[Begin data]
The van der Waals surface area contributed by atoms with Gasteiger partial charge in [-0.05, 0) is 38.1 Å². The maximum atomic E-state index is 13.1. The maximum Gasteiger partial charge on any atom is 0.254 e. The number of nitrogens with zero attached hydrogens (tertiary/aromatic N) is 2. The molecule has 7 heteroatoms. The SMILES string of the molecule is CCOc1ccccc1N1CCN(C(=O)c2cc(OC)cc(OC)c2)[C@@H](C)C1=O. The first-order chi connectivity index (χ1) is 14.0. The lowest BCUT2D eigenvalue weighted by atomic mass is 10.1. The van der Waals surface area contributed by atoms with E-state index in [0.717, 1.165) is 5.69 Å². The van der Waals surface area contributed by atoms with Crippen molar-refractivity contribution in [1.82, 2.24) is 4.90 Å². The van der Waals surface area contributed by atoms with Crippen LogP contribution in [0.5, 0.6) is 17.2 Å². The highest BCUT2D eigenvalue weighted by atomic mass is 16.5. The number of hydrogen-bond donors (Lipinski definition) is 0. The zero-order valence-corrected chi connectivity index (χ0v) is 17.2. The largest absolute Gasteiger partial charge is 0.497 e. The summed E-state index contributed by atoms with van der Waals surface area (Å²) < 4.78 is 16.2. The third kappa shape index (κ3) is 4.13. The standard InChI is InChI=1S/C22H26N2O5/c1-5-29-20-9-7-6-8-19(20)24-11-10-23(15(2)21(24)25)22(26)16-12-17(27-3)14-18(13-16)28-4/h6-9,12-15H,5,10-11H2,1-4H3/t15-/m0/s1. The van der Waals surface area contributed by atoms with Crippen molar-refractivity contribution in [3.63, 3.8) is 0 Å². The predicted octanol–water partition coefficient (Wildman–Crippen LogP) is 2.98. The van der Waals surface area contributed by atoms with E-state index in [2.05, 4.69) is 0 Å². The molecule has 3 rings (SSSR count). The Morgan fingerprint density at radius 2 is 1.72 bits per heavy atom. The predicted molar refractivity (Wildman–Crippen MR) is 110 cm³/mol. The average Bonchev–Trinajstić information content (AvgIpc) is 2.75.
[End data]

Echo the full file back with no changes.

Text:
The van der Waals surface area contributed by atoms with Gasteiger partial charge in [-0.05, 0) is 38.1 Å². The maximum atomic E-state index is 13.1. The maximum Gasteiger partial charge on any atom is 0.254 e. The number of nitrogens with zero attached hydrogens (tertiary/aromatic N) is 2. The molecule has 7 heteroatoms. The SMILES string of the molecule is CCOc1ccccc1N1CCN(C(=O)c2cc(OC)cc(OC)c2)[C@@H](C)C1=O. The first-order chi connectivity index (χ1) is 14.0. The lowest BCUT2D eigenvalue weighted by atomic mass is 10.1. The van der Waals surface area contributed by atoms with E-state index in [0.717, 1.165) is 5.69 Å². The van der Waals surface area contributed by atoms with Crippen molar-refractivity contribution in [1.82, 2.24) is 4.90 Å². The van der Waals surface area contributed by atoms with Crippen LogP contribution in [0.5, 0.6) is 17.2 Å². The highest BCUT2D eigenvalue weighted by atomic mass is 16.5. The number of hydrogen-bond donors (Lipinski definition) is 0. The zero-order valence-corrected chi connectivity index (χ0v) is 17.2. The largest absolute Gasteiger partial charge is 0.497 e. The summed E-state index contributed by atoms with van der Waals surface area (Å²) < 4.78 is 16.2. The third kappa shape index (κ3) is 4.13. The standard InChI is InChI=1S/C22H26N2O5/c1-5-29-20-9-7-6-8-19(20)24-11-10-23(15(2)21(24)25)22(26)16-12-17(27-3)14-18(13-16)28-4/h6-9,12-15H,5,10-11H2,1-4H3/t15-/m0/s1. The van der Waals surface area contributed by atoms with Crippen molar-refractivity contribution in [3.63, 3.8) is 0 Å². The predicted octanol–water partition coefficient (Wildman–Crippen LogP) is 2.98. The van der Waals surface area contributed by atoms with E-state index in [2.05, 4.69) is 0 Å². The molecule has 3 rings (SSSR count). The Morgan fingerprint density at radius 2 is 1.72 bits per heavy atom. The predicted molar refractivity (Wildman–Crippen MR) is 110 cm³/mol. The average Bonchev–Trinajstić information content (AvgIpc) is 2.75.